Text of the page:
• Provide full details of auction conditions. For example, the vendor reserves the right to bring the auction forward. If this is a condition, you need to make all parties who are prospective purchasers aware of the auction date being brought forward, to get the best possible price to your vendor. Prospective purchasers should be sent a text to advise if they wish to be emailed or texted the notification. They can then opt in to have a ‘wish to be notified’ communication. Give them reasonable time, such as 24 hours and say, “This is when the auction will commence.” 
  • Make sure bidders have a unique identifying code or card. 
  • A prospective purchaser must sign the authority so that they know that the auctioneer will bind them to the contract if they’re the successful bidder. They must be aware that the auctioneer will be signing the contract on their behalf, binding them to the sale if they are the successful bidder.
  • Determine how the deposit will be paid.
  • Make sure the purchaser is aware that the auction will be recorded and that there will be bids by way of audio link or phone. 

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Once the online auction starts

The auctioneer must read the auction conditions out when they commence the streaming of the auction.

With a Timed Auction, if it’s set for 4:00pm Thursday, for example, you can commence bidding. Greg says, “Where the auction starts from day one until a final bidding stage, that is just an offer on the way through. It’s just a slow burn auction, and as far as the regulator’s concerned, that’s a valid bid. It’s registered, it’s recorded, and all parties can see it, but the final auction date is at some other set period of time. It is not underbidding as long as it’s clearly defined in the terms and conditions that it is a bid.”

On the fall of the hammer, an auctioneer essentially has total authority to bind both the purchaser and the vendor to the contract. This authority is undisputed, and Courts have repeated time and time that they will not interfere with than auctioneer’s ability to bind the parties on the fall of the hammer. With a live-streamed or Timed Auction, this would be immediately after the auction.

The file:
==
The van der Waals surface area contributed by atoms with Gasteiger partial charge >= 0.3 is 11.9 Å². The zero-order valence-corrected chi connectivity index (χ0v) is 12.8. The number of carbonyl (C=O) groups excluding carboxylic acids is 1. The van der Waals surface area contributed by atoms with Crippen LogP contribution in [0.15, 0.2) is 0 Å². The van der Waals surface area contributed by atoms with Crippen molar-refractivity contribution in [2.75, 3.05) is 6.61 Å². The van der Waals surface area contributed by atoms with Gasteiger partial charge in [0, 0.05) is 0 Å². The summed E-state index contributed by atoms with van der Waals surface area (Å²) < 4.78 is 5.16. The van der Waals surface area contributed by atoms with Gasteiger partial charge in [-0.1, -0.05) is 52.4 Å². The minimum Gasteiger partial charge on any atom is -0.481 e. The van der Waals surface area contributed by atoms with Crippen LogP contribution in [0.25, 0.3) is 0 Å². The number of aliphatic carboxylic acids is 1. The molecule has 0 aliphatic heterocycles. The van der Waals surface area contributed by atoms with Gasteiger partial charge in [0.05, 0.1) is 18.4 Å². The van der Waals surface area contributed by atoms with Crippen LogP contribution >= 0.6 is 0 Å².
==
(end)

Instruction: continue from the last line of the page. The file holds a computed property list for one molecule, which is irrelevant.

If a purchaser refuses to sign

Whether live-streamed, timed or a traditional in-person auction if a purchaser refuses to sign and it’s okay for the vendor, the auctioneer will use their discretion.

Obviously, with streamed and Timed Auctions, the auctioneer will sign, because they’ve been given the authority. Greg says, “If the purchaser doesn’t proceed, then it’s a matter for the vendor to enforce the contract by way of specific performance or damages.”


How does conveyancing work?

Technically, in all states, a purchaser should be able to walk into a property and say, “I’ll buy it right here and now” and be able to exchange there and then on the spot. Greg says, “Some will have cooling-off periods. Some will be subject to finance. But, nothing is preventing me from, in any state, from buying a property there and then on the spot if the contract’s available and it always should be.”

This can vary by state, for example:

  • In Western Australia, the agent prepares the contracts themselves.
  • In New South Wales, you have to have a contract before you can show the house. 

Greg says, “I would warn any agent to be very careful exchanging a contract without special conditions, because there may be some aspect of the property that needs to be disclosed, and without that disclosure and the special conditions, the agent can become liable for misrepresenting that property. It’s slowly being changed now. With the introduction of things like PEXA, the process is being far more streamlined.”


These are testing times, but this is also an opportunity to adapt to new and sometimes better ways of doing business.